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Any Lord of the Rings fans?

Discussion in 'Random Discussion' started by Kylo Solo, Feb 14, 2017.

?

Which LotR is your favorite?

  1. Fellowship of the Ring

    41 vote(s)
    47.7%
  2. The Two Towers

    21 vote(s)
    24.4%
  3. Return of the King

    24 vote(s)
    27.9%
  1. NunbNuts

    NunbNuts Rebel Official

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    Thank you. I really did enjoy The Hobbit/LotR, the language appendix in the latter tried my patience a bit but I got through it all and am about halfway through The Silmarillion now. As I mentioned in the What Are You Reading Now thread it's MUCH more enjoyable with some actual context and makes sense now. I'm glad because my previous experience left me dreading it. After this I'm going to read Children Of Hurin, that might take a while because I have to read it "with" my girlfriend. In other words I'll read one chapter and wait a week for her to finally get around to it. But she's the big Tokien fan between us and it's one of the few books she hasn't read and I suspect I'm not allowed to read a Middle Earth book that she hasn't. I'm not sure how far I'm going to go in after that, I've been itching to read the Dune series (I read the first book about 20 years ago around the time I first read The Hobbit) and started getting the books together. There are a few more Middle Earth books I'd like to read first while the series is fresh on my mind though.
     
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  2. Lock_S_Foils

    Lock_S_Foils Red Leader

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    If you'd like a similar experience, try Stephen Donaldson's books his first Trilogy is The Chronicles of Thomas Covenant. Absolutely loved these books too growing up.

    If you'd like a more sci-fi fantasy experience, then Philip Jose Farmer's Riverworld series....
     
  3. NunbNuts

    NunbNuts Rebel Official

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    I'm still continuing on with my reading, I finished The Silmarillion then went on to read The Children Of Hurin and now I'm reading Unfinished Tales. After reading Turin's story in both The Silmarillion and The Children Of Hurin I'm a little exhausted seeing that it is told yet again here. Part of me (the part that will probably lose to my OCD) wants to skip it as I don't really feel the need or the desire to read that depressing story a third time. Also I think this version was used for a lot of the material in Children Of Hurin so I feel like there's probably not much there to learn but I'll probably just wait and save it for last.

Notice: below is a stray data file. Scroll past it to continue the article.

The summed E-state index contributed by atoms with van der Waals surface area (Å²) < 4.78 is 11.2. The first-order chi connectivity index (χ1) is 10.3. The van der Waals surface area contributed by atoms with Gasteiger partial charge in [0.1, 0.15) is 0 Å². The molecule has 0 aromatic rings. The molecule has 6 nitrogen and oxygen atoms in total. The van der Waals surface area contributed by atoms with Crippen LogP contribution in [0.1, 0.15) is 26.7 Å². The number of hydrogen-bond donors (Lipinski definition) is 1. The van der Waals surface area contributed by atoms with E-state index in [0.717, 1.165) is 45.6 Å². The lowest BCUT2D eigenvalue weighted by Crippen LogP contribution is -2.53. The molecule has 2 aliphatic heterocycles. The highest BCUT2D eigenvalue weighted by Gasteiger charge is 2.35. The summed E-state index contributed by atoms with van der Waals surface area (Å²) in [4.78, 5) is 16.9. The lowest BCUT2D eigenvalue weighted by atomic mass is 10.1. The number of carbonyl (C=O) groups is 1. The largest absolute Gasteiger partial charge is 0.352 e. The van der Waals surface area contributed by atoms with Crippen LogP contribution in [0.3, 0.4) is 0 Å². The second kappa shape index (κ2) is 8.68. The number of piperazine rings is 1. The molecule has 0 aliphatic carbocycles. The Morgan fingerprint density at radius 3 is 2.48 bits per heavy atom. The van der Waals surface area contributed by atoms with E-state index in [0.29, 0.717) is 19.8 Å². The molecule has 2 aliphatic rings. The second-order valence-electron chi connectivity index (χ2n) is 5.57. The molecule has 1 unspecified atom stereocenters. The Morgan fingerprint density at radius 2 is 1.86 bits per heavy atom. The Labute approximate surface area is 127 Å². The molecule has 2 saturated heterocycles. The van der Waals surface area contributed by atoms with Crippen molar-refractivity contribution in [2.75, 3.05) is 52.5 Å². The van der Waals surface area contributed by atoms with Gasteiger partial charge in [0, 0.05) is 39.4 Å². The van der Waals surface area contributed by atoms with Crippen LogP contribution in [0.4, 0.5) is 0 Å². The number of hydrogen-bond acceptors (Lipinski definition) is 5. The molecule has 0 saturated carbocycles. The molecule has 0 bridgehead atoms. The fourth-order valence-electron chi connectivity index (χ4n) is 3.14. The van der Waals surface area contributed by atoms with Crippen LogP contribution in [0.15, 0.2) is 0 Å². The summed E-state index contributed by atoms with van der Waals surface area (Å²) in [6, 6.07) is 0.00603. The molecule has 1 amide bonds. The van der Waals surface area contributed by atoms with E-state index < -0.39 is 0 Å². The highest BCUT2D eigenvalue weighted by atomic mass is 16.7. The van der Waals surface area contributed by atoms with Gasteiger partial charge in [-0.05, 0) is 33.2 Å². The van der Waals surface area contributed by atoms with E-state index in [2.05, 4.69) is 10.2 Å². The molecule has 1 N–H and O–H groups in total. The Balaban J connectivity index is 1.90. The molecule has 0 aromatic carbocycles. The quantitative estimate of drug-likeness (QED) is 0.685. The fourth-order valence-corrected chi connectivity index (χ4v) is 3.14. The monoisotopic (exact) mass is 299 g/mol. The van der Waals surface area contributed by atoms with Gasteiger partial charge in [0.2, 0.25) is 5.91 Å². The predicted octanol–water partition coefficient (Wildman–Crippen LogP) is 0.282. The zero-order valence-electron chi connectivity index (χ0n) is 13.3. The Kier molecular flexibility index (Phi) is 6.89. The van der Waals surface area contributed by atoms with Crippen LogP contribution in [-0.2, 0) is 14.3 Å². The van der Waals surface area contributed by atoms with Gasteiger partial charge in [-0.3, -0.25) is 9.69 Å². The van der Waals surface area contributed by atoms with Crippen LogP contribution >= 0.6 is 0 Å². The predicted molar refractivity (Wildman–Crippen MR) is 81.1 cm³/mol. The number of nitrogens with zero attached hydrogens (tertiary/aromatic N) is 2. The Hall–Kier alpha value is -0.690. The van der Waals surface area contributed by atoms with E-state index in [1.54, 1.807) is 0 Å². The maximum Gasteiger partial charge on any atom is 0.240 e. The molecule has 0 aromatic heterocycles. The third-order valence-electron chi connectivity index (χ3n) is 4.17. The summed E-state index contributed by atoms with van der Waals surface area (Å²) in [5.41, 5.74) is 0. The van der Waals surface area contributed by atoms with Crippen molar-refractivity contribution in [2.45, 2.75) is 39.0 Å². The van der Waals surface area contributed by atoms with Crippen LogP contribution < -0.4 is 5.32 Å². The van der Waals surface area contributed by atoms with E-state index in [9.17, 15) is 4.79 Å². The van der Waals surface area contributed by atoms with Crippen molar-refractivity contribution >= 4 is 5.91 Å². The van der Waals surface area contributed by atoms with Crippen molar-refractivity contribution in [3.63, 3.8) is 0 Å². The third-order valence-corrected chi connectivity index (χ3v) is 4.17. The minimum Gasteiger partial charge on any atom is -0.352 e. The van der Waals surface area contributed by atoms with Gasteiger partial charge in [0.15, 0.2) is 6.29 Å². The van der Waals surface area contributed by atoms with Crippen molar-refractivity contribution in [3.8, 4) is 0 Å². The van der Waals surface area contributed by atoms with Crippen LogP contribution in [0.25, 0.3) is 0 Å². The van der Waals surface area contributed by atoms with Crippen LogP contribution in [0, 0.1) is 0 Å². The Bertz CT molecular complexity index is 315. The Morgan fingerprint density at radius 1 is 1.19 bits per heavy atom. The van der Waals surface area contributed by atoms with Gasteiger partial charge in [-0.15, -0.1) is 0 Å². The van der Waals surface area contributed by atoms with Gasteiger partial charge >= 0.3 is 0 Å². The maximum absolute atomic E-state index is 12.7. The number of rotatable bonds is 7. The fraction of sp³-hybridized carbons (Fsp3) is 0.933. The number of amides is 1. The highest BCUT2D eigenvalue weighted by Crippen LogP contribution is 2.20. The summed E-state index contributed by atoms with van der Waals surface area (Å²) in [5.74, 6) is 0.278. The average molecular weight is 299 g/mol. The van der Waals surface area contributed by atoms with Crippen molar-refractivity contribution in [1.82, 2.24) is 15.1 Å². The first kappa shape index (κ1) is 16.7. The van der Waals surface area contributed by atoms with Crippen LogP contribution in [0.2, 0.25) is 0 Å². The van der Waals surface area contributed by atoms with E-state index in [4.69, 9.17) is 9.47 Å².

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  4. delph

    delph Clone Commander

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    In the past I was a great fan of LOTR. Now not much, even if I i still consider The Lord of the Rings a masterpiece. Maybe my passion with LOTR reduced when The Hobbit movies came out. My favorite movie is The Fellowship of The Ring.
     
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  5. NunbNuts

    NunbNuts Rebel Official

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    I didn't watch those until recently, I didn't hate them but I wasn't that impressed either as it just felt like Sword Porn. It's the only time I've read a Tolkien book prior to seeing the film (and only Tolkien book I had read at the time) but it was like 20 years ago so I just remembered the basic plot and wasn't all like "they got this and that wrong". In fact there were a few things I thought they made up that were actually in the book when I re-read it and vice versa. So I didn't have extremely high expectations or a huge amount of knowledge/nostalgia about the Legendarium, I just don't stay entertained long having my senses bombarded by endless cartoonish action. When they'd stop to actually advance the plot I found it enjoyable usually.
     
  6. delph

    delph Clone Commander

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    That's the problem with The Hobbit. It looks like you are watching a cartoon. Too much computer graphic. At least in LOTR there were great real landscapes. Towns looked real like Minas Tirith, Bree or Rivendell. In The Hobbit you look at Rivendell or Laketown and you realize that everything is made with the computer. Moreover, in LOTR we have Pippin who is funny when in The Hobbit the dwarves (except Thorin) are supposed to be funny but they are just annoying. Not to mention the battles. In LOTR we have great battles like Helm Deep, Minas Tirith and Mordor. In The Hobbit the final battle at the Lonely Mountain is very frustrated and too unbelievable.